At the end of class just before Labor Day vacation, my students reflected on how much they had learned in just 8 class periods. They knew words like “says,” “go” and “goes away forever,” “love,” “feels sad or happy,” and their favorite “die!” The students spontaneously decided they wanted to list the words they knew on the board for the last few minutes of class. They felt empowered watching the list grow.
Did this or any skill-building or vocabulary activity help them acquire language? No, but it felt fun and generated interest in hearing more stories. Story Listening may be used with occasional fun, low-accountability activities, but when the story itself becomes just an “extra activity” it is no longer Story Listening.
Story Listening is telling stories in a comprehensible way, sometimes using targeting 2 to clarify. According to Dr. Beniko Mason, “A story-listening lesson should not include dictation exercises, should not be accompanied with fill-in-the-blanks, or match-the–short-dialogs-and-the-pictures exercises. It’s the story that counts.”
This method was developed over many decades of research showing that “stories plus activities” contributes to second language acquisition less efficiently than stories alone (Mason 2013, 2007, 2004). Yes, telling stories in any form will provide the input needed to show growth, but choosing to cut out “extra activities” for time’s sake is more efficient.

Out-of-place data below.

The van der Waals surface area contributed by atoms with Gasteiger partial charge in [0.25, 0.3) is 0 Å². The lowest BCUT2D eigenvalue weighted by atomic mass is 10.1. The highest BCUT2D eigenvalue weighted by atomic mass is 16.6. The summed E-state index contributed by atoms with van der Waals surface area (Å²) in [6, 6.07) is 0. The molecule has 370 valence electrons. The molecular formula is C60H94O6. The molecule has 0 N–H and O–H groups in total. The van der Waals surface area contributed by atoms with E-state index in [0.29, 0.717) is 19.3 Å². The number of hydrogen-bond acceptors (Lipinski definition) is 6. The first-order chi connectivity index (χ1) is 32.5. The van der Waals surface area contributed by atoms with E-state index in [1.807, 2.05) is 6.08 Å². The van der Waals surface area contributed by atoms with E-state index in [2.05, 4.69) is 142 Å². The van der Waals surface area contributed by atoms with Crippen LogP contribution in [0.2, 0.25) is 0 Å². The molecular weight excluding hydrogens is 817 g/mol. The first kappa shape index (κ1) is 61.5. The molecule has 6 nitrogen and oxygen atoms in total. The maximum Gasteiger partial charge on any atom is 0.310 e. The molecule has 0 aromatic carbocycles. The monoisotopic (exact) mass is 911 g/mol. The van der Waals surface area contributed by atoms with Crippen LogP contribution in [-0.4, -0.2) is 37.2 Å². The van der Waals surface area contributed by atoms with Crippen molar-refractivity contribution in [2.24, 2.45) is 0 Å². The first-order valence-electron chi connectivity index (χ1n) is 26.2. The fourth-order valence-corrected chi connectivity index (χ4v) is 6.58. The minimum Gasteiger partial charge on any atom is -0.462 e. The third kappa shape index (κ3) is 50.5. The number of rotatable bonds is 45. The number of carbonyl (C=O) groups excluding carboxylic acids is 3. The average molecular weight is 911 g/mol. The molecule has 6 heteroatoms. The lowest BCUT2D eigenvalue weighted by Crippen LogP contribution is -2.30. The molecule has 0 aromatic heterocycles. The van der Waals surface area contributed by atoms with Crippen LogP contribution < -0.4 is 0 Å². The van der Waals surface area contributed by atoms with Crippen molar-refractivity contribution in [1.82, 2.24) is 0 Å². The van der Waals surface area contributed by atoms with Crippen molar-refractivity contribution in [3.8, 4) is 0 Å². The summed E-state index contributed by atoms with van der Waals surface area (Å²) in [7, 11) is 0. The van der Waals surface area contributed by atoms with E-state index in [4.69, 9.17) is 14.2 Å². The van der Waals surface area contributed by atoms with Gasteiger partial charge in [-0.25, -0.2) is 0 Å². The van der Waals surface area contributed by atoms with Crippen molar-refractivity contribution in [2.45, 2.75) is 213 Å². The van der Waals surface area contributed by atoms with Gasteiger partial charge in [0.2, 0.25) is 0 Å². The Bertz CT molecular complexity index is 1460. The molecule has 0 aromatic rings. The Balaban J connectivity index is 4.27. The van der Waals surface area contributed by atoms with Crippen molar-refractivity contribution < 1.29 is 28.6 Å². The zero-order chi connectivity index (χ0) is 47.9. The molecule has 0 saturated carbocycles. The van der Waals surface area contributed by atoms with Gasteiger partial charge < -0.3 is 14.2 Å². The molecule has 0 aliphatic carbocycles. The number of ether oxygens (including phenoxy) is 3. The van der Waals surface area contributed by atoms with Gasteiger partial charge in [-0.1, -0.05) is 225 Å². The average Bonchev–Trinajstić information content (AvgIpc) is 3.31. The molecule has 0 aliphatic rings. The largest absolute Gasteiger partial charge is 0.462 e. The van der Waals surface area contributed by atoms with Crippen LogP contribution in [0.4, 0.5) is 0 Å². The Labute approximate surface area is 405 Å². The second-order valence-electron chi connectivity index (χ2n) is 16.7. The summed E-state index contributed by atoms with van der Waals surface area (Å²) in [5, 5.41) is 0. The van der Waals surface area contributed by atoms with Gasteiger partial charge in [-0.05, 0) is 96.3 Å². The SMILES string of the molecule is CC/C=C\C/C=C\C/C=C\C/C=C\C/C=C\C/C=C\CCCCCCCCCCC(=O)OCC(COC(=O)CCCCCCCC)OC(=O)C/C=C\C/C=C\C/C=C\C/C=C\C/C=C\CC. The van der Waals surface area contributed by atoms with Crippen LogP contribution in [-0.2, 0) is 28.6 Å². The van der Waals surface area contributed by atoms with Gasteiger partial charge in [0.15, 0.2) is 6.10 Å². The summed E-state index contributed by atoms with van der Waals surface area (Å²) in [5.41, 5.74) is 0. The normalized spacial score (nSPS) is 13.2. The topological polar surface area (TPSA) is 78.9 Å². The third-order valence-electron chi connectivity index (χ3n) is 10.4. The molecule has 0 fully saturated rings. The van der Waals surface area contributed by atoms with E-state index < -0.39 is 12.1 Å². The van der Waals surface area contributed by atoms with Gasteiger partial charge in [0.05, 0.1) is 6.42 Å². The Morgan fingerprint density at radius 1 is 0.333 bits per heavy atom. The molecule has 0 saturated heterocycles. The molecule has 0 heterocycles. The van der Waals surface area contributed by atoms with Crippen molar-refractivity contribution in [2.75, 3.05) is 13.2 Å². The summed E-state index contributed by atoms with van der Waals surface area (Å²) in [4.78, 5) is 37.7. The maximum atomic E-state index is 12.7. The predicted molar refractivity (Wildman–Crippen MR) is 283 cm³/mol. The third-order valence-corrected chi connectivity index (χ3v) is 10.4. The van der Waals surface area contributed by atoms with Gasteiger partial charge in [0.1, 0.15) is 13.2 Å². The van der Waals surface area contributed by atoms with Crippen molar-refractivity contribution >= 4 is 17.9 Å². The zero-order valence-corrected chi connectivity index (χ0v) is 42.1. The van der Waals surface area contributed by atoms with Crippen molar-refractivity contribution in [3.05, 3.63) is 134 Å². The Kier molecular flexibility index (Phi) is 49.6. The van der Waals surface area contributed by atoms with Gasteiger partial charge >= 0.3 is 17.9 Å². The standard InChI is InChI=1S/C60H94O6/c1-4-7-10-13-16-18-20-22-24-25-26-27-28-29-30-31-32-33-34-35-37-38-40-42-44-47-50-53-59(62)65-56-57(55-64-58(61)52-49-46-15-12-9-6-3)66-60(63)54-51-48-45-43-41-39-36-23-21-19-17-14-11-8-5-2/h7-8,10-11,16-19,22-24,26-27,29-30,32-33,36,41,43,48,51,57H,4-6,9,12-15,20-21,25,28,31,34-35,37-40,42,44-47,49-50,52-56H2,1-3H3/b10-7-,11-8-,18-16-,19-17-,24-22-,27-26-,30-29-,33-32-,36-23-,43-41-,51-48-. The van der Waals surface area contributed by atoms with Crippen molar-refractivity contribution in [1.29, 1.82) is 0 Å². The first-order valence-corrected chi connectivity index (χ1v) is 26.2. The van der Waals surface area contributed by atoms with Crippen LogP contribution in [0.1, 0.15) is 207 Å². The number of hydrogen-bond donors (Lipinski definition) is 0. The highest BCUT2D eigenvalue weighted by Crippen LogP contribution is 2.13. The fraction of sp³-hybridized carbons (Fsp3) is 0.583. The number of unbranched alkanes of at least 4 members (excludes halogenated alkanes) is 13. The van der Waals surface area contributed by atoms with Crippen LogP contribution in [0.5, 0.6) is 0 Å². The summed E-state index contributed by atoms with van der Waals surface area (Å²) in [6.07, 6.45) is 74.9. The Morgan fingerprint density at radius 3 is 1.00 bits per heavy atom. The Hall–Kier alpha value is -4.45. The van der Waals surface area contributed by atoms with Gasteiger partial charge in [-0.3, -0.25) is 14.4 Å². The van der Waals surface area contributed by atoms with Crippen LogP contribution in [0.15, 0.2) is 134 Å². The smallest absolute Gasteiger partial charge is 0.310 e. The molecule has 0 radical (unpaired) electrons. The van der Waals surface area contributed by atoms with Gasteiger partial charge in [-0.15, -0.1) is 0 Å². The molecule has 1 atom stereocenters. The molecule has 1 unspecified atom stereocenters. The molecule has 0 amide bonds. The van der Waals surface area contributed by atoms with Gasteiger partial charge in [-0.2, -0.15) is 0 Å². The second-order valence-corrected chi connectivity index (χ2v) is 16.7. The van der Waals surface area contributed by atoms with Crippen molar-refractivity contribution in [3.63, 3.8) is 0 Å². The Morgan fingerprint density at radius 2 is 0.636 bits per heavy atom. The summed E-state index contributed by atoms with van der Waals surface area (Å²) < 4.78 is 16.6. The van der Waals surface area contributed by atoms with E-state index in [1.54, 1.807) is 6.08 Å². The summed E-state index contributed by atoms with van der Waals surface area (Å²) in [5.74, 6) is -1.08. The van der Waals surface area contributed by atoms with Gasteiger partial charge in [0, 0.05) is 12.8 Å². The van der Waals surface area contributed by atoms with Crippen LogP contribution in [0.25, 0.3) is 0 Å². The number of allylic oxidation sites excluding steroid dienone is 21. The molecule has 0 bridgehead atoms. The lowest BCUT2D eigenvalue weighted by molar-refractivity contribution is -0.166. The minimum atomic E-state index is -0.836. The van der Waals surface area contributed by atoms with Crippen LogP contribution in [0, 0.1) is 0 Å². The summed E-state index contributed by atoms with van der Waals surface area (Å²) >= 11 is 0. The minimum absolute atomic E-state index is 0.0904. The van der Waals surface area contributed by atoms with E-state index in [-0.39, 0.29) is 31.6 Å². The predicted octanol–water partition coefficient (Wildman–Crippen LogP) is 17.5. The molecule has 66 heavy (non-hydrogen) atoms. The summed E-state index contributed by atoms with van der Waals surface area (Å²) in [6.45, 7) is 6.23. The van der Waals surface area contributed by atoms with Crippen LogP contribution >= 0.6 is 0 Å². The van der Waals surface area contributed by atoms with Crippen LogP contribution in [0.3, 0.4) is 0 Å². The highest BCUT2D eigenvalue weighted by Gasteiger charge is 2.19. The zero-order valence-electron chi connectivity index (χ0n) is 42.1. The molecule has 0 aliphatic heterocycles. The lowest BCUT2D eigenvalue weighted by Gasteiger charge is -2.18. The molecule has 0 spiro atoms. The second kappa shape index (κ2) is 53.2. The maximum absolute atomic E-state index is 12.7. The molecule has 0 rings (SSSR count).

Craftsman who create something elegantly simple and streamlined would be frustrated to then see the clutter re-appear. They would want to distance their work from those who seek to add back in the unnecessary extras.
Some “educational consultants” are no doubt hoping to use Story Listening as the latest buzzword activity at their next conference, but Story Listening is more about what we chose not to do than what we are doing. Story Listening is unburdening teachers from too many extra activities, and finding time for stories. Story Listening is simply reminding ourselves that although it is not as flashy as the latest Breakout activity and it won’t get you as many re-tweets: “It’s the story that counts.”
“A child sitting in a quiet room with a good book isn’t a flashy or marketable teaching method. It just happens to be the only way anyone ever became a reader.”
Mason, B. (2013). Efficient use of literature in second language education: Free reading and listening to stories. In J. Bland and C. Lutge (Eds.), Children’s literature in second language education (pp. 25-32). London: Bloomsbury. Available at: http://www.benikomason.net/content/articles/the_efficient_use_of_literature_in_second_language_education.pdf
Mason, B. (2004). The effect of adding supplementary writing to an extensive reading program. The International Journal of Foreign Language Teaching (IJFLT), 2(2): 12-15.
Mason, B. (2007). The Efficiency of Self-Selected Reading and Hearing Stories on Adult Second Language Acquisition s, more efficient. “Selected Papers from the sixteenth international symposium on English Teaching.” English Teachers’ Association / ROC, Taipei: 630-633. Accessed at: http://beniko-mason.net/content/articles/the_efficiency_of_self-selected_reading_and_hearing_stories_on_adult_second_language_acquisition.pdf